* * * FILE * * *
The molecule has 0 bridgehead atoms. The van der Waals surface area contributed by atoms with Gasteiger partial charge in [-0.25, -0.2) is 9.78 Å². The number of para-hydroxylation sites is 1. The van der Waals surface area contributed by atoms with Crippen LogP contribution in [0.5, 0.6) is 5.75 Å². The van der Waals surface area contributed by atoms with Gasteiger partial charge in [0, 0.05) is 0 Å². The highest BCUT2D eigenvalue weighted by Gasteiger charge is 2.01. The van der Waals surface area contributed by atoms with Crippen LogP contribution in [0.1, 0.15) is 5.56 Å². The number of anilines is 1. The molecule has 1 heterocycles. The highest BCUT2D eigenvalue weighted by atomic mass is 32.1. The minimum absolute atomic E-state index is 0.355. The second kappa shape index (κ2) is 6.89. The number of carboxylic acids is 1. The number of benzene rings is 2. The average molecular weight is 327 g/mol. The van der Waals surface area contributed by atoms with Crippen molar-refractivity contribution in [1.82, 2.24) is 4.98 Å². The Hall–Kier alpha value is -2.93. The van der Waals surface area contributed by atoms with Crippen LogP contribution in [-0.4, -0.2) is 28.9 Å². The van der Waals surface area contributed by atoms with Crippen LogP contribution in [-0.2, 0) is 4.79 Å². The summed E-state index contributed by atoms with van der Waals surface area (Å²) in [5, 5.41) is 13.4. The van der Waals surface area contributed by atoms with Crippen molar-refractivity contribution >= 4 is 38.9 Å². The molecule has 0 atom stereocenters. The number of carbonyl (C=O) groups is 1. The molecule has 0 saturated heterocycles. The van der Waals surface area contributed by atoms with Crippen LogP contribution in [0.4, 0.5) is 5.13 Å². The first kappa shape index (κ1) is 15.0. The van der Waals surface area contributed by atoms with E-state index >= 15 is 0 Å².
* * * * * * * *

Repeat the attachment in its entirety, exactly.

The molecule has 0 bridgehead atoms. The van der Waals surface area contributed by atoms with Gasteiger partial charge in [-0.25, -0.2) is 9.78 Å². The number of para-hydroxylation sites is 1. The van der Waals surface area contributed by atoms with Crippen LogP contribution in [0.5, 0.6) is 5.75 Å². The van der Waals surface area contributed by atoms with Gasteiger partial charge in [0, 0.05) is 0 Å². The highest BCUT2D eigenvalue weighted by Gasteiger charge is 2.01. The van der Waals surface area contributed by atoms with Crippen LogP contribution in [0.1, 0.15) is 5.56 Å². The number of anilines is 1. The molecule has 1 heterocycles. The highest BCUT2D eigenvalue weighted by atomic mass is 32.1. The minimum absolute atomic E-state index is 0.355. The second kappa shape index (κ2) is 6.89. The number of carboxylic acids is 1. The number of benzene rings is 2. The average molecular weight is 327 g/mol. The van der Waals surface area contributed by atoms with Crippen molar-refractivity contribution in [1.82, 2.24) is 4.98 Å². The Hall–Kier alpha value is -2.93. The van der Waals surface area contributed by atoms with Crippen LogP contribution in [-0.4, -0.2) is 28.9 Å². The van der Waals surface area contributed by atoms with Crippen LogP contribution in [-0.2, 0) is 4.79 Å². The summed E-state index contributed by atoms with van der Waals surface area (Å²) in [5, 5.41) is 13.4. The van der Waals surface area contributed by atoms with Crippen molar-refractivity contribution >= 4 is 38.9 Å². The molecule has 0 atom stereocenters. The number of carbonyl (C=O) groups is 1. The molecule has 0 saturated heterocycles. The van der Waals surface area contributed by atoms with Crippen LogP contribution in [0.4, 0.5) is 5.13 Å². The first kappa shape index (κ1) is 15.0. The van der Waals surface area contributed by atoms with E-state index >= 15 is 0 Å².